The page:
Concept: 3 out of 5
Execution: 4 out of 5
Yeah, but: It's a review with a surprise ending.
The Long Version: Sometimes I'll like something so much that I'll go out and buy something different. It sounds odd, but that's what happened when I started thinking about my Spyderco Native and the potential that it would have with a plain edge. I love the Native's blade shape, but life's too short (and funds are too limited) to keep re-buying the same things. So instead I picked up an unserrated Spyderco Caly3.
The Japan-made Caly3, née Calypso, has a cutting edge that's almost exactly the same as the Native. The profile of the back of the blade is slightly different, but where the two completely depart company is the handle/blade junction and the choil. The Native is like a typical knife, with the top of the blade aligned with the top of the handle, while the Caly is like a typical Spyderco knife with a pronounced curve that houses its opening hole. That combines with a modest choil to make a knife that's great to hold by the handle but not very easy to hold by the blade.
Spyderco has been doing some interesting things since I bought my first-generation Native, and the Caly3 showcases a lot of different materials. The liner within the handle is steel that has been drilled out for lightness combined with a carbon-fiber shell, melding the technologies that went into racing bicycles in the `70's and today. The blade is the ridiculously high-carbon ZDP189 steel that's laminated between two softer 420J2 steel layers, simultaneously optimizing it for the contradictory goals of high sharpness and low maintenance. The result is a visible and tactile line between the materials, which isn't the prettiest, but it's worth it.
The Caly 3 is an incredibly sharp knife, in fact simply carrying a photograph of it is enough to accomplish many common cutting tasks. The blade has a flat grind – a continuous taper toward the sharpened egde, like a kitchen knife – which makes for an excellent cutting blade. Remember that once the sharpened edge is through the material, the rest of the knife just becomes a wedge, and sturdy blades with a steep grind can be like trying to cut with a doorstopper.
If carrying a knife with the intention of hurting someone seems like a solution instead of a problem, then you have some fundamental life-choice issues that a weapon isn't going to resolve.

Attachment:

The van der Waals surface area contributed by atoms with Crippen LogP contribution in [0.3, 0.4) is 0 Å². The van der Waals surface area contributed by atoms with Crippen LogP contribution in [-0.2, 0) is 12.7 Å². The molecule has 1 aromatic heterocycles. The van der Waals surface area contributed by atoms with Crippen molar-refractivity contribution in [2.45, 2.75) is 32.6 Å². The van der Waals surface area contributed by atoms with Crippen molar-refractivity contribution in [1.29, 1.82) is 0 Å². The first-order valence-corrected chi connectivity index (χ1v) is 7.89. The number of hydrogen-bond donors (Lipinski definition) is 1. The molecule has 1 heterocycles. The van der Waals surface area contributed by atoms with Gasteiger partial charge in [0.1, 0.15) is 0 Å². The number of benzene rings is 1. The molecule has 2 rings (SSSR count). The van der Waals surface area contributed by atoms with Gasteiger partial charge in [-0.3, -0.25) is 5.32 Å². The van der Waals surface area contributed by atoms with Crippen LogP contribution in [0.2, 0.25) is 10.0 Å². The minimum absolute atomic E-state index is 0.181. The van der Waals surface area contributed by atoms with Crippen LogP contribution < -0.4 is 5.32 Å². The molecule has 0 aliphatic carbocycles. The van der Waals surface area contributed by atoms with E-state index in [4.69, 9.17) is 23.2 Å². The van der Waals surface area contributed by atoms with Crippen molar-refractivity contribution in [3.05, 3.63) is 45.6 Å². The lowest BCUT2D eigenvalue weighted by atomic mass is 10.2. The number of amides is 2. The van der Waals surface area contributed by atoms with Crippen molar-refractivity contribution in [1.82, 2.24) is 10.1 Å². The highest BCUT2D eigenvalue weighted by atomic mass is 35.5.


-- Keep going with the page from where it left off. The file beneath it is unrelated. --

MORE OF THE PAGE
The compromise with a thin flat-ground blade is that a narrow wedge is weaker than a steeper one, but with modern steels and light-duty knives this seems to be less of an issue. After a month of use the tip on my ZDP189 Calypso is still as perfectly pointed as it was when it was brand new. I still wouldn't suggest using the Caly to split firewood, but that's a bad idea for hunting knives too.
The cutting power of the laminated steel Caly is awesome; I've never used anything like it. I recently needed to cut through some hard plastic, and my first thought was to try to find metal shears. Realizing that I don't own any, my next move was to grab the Calypso, and it had no problem with the job. None of my other knives have the edge sharpness or the low-profile blade that made the cuts so easy. I do still prefer the overall feel and handle design of the Native, so my Caly isn't about to retire it completely, but it's great to have options to suit my different moods.
The Caly 3 is my first encounter with Spyderco's wire pocket clip; I've heard it called a "paper clip" and now can't think of it any other way. It's carries the knife much lower than the sheet-metal design, and I've had to re-learn how to take the knife out of my pocket. With the Native, and all of my other knives, I can grasp the end between my thumb and the first knuckle of my index finger, with the Caly I need to loop my finger down around the bottom of the wire clip and use it to pull the knife out. The new clip style holds the knife very securely, just like the old one did.
The opening action with the Caly isn't the smoothest, partly because of its metal-on-metal construction and partly because of the locking mechanism. The blade also scratches very easily, so while it starts off as a knife with selective aesthetics, it also doesn't really improve with age. Neither is an issue for a working tool; they make the knife slightly less pleasant to play with, but don't diminish its usability or cutting performance.
But after buying and reviewing two broadly similar knives, I'm not really in a position to strongly recommend either one over the other. The classic Native and the latest Caly models are both great, but it gets even better. Rumour has it that Spyderco is making a new model of the Native that updates its blade to the laminated steel and flat grind of the Caly3. The blade-handle junction of the Caly is best for people who primarily hold the knife by the handle, while the Native is better for people who like to choke up and hold it by the blade for fine work. Beyond that distinction it's hard to go wrong with either one – there just aren't any bad choices. Personally, I'm hoping that it will be a couple of years before I buy another knife, but you never know.
last updated 24 sep 2011